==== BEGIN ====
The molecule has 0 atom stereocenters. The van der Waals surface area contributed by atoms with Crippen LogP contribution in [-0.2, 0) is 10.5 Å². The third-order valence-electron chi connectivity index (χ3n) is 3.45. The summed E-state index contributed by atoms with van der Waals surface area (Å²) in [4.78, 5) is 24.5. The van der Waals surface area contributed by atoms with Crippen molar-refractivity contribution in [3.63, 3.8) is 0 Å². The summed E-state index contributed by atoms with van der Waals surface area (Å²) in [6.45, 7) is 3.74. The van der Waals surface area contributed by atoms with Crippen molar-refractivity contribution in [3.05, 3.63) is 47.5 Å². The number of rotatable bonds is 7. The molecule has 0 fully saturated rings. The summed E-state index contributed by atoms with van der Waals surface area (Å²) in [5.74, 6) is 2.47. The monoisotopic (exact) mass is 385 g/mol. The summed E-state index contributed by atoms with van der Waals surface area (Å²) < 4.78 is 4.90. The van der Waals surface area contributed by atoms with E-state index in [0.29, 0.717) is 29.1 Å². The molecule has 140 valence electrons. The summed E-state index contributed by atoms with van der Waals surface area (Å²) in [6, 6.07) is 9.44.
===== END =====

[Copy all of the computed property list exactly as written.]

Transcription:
The molecule has 0 atom stereocenters. The van der Waals surface area contributed by atoms with Crippen LogP contribution in [-0.2, 0) is 10.5 Å². The third-order valence-electron chi connectivity index (χ3n) is 3.45. The summed E-state index contributed by atoms with van der Waals surface area (Å²) in [4.78, 5) is 24.5. The van der Waals surface area contributed by atoms with Crippen molar-refractivity contribution in [3.63, 3.8) is 0 Å². The summed E-state index contributed by atoms with van der Waals surface area (Å²) in [6.45, 7) is 3.74. The van der Waals surface area contributed by atoms with Crippen molar-refractivity contribution in [3.05, 3.63) is 47.5 Å². The number of rotatable bonds is 7. The molecule has 0 fully saturated rings. The summed E-state index contributed by atoms with van der Waals surface area (Å²) in [5.74, 6) is 2.47. The monoisotopic (exact) mass is 385 g/mol. The summed E-state index contributed by atoms with van der Waals surface area (Å²) < 4.78 is 4.90. The van der Waals surface area contributed by atoms with E-state index in [0.29, 0.717) is 29.1 Å². The molecule has 140 valence electrons. The summed E-state index contributed by atoms with van der Waals surface area (Å²) in [6, 6.07) is 9.44.